Incidence Axiom 1: for every point P and for every point Q not equal to P there exists a unique line that passes through P and Q.
Incidence Axiom 2: for every line there are at least two distinct points on the line.
Incidence Axiom 3: there exist three distinct points not all on the same line.
Well, they obvious do have at least one point in common. If they had no points in common, they'd be parallel. So it should suffice to show that if the two lines share two distinct points, they are not distinct lines. And obviously if they share more than 2 points in common, they still share two in common and that means they cannot be distinct lines. So by contradiction they cannot have 2 or more in common and by hypothesis they do not have none in common. Pretty sure that leaves only one.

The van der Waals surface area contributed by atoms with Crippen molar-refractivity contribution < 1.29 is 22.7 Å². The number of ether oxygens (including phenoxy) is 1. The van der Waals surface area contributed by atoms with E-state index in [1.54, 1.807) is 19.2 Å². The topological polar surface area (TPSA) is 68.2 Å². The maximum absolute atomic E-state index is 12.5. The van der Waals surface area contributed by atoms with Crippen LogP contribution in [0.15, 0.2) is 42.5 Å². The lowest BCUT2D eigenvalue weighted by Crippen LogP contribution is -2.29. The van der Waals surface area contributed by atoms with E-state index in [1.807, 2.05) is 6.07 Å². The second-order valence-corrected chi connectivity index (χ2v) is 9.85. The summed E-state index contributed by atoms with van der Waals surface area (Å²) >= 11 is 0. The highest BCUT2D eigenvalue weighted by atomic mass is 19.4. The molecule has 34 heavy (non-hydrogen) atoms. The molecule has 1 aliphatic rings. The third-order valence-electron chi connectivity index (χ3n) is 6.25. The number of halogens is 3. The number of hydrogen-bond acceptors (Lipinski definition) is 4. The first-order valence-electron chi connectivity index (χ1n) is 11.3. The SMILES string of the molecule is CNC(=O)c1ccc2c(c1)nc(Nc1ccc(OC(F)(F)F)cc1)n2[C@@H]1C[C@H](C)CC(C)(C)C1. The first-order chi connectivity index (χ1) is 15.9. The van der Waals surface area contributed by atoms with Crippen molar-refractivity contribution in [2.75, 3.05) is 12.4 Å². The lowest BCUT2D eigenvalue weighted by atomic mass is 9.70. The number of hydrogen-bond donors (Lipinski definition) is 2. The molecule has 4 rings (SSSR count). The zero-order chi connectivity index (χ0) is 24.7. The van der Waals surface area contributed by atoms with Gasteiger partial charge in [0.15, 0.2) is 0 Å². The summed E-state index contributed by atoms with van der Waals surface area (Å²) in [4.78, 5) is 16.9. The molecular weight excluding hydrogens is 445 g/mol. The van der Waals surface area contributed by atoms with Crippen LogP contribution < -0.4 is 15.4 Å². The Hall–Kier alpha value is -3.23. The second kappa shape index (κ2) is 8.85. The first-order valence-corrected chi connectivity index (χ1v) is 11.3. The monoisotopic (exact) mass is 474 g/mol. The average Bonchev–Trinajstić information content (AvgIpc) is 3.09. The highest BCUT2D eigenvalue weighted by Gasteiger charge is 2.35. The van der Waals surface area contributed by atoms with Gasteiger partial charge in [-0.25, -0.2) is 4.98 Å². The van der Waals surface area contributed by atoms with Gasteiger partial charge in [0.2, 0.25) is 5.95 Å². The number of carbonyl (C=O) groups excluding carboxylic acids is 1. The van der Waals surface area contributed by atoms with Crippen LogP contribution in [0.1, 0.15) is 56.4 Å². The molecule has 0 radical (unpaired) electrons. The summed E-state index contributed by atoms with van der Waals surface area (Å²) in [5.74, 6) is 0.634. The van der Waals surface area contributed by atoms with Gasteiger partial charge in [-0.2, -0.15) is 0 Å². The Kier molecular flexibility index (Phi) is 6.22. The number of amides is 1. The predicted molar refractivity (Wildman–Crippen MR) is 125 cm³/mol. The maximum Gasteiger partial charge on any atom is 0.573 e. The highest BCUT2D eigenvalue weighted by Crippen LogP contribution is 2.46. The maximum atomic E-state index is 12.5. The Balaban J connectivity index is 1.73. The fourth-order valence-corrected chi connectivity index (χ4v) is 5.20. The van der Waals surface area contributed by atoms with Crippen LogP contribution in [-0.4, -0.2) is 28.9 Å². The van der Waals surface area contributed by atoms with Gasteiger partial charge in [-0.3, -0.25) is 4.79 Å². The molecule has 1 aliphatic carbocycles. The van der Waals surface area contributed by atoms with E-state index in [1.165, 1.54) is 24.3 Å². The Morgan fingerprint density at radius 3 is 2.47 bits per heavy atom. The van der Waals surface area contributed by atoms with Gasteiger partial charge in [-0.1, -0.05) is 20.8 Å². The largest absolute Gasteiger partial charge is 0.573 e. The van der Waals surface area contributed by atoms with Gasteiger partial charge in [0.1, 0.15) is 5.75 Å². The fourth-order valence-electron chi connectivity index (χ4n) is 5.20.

I disagree. Why is it obvious? Do you know the exact axioms the post is using?
That is why I asked in my first. In axiomatic geometry one cannot assume common understandings.
Now I grant you it is likely the case the parallel lines are probability defined as not having any point in common.
Now if that is indeed the case, a proper proof of this statement cannot leave that bit out of any proof.
Really I think that unless the post includes all relevant definitions and axioms, it is hard to give adequate answer.
That is exactly how parallel is defined in incidence geometry; that the lines share no points in common. I wasn't giving a full proof either, that is the key essence to the proof though, since the parallel part is just by definition; there's nothing to actually prove there.